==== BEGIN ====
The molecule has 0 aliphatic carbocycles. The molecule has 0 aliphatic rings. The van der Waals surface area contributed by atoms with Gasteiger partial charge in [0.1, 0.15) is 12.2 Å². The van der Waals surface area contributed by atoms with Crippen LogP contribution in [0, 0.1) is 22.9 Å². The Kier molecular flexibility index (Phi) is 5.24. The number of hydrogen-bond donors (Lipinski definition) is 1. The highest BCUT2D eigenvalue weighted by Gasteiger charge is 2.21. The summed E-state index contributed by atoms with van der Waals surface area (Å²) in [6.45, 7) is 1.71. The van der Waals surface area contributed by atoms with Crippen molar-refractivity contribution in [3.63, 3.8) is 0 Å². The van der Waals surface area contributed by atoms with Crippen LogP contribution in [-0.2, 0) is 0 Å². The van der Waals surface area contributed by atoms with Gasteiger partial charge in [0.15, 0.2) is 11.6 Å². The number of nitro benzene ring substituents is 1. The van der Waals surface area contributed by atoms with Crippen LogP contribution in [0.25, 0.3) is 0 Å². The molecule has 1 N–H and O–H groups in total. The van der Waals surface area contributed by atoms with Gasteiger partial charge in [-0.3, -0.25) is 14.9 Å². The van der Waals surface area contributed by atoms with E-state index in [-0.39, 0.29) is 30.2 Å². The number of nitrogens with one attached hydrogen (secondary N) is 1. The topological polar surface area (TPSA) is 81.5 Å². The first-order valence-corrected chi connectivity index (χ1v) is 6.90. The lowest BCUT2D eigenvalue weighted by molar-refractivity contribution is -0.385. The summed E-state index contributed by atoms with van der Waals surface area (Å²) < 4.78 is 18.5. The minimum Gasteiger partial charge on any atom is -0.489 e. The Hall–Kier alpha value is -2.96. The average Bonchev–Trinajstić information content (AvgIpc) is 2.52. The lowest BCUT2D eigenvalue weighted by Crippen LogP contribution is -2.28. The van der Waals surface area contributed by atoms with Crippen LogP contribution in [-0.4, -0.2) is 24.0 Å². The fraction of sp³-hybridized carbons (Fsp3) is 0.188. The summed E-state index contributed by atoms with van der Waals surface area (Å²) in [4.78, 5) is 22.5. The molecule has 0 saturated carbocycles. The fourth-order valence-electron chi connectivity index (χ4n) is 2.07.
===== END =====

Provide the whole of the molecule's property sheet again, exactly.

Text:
The molecule has 0 aliphatic carbocycles. The molecule has 0 aliphatic rings. The van der Waals surface area contributed by atoms with Gasteiger partial charge in [0.1, 0.15) is 12.2 Å². The van der Waals surface area contributed by atoms with Crippen LogP contribution in [0, 0.1) is 22.9 Å². The Kier molecular flexibility index (Phi) is 5.24. The number of hydrogen-bond donors (Lipinski definition) is 1. The highest BCUT2D eigenvalue weighted by Gasteiger charge is 2.21. The summed E-state index contributed by atoms with van der Waals surface area (Å²) in [6.45, 7) is 1.71. The van der Waals surface area contributed by atoms with Crippen molar-refractivity contribution in [3.63, 3.8) is 0 Å². The van der Waals surface area contributed by atoms with Crippen LogP contribution in [-0.2, 0) is 0 Å². The van der Waals surface area contributed by atoms with Gasteiger partial charge in [0.15, 0.2) is 11.6 Å². The number of nitro benzene ring substituents is 1. The van der Waals surface area contributed by atoms with Crippen LogP contribution in [0.25, 0.3) is 0 Å². The molecule has 1 N–H and O–H groups in total. The van der Waals surface area contributed by atoms with Gasteiger partial charge in [-0.3, -0.25) is 14.9 Å². The van der Waals surface area contributed by atoms with E-state index in [-0.39, 0.29) is 30.2 Å². The number of nitrogens with one attached hydrogen (secondary N) is 1. The topological polar surface area (TPSA) is 81.5 Å². The first-order valence-corrected chi connectivity index (χ1v) is 6.90. The lowest BCUT2D eigenvalue weighted by molar-refractivity contribution is -0.385. The summed E-state index contributed by atoms with van der Waals surface area (Å²) < 4.78 is 18.5. The minimum Gasteiger partial charge on any atom is -0.489 e. The Hall–Kier alpha value is -2.96. The average Bonchev–Trinajstić information content (AvgIpc) is 2.52. The lowest BCUT2D eigenvalue weighted by Crippen LogP contribution is -2.28. The van der Waals surface area contributed by atoms with Crippen LogP contribution in [-0.4, -0.2) is 24.0 Å². The fraction of sp³-hybridized carbons (Fsp3) is 0.188. The summed E-state index contributed by atoms with van der Waals surface area (Å²) in [4.78, 5) is 22.5. The molecule has 0 saturated carbocycles. The fourth-order valence-electron chi connectivity index (χ4n) is 2.07.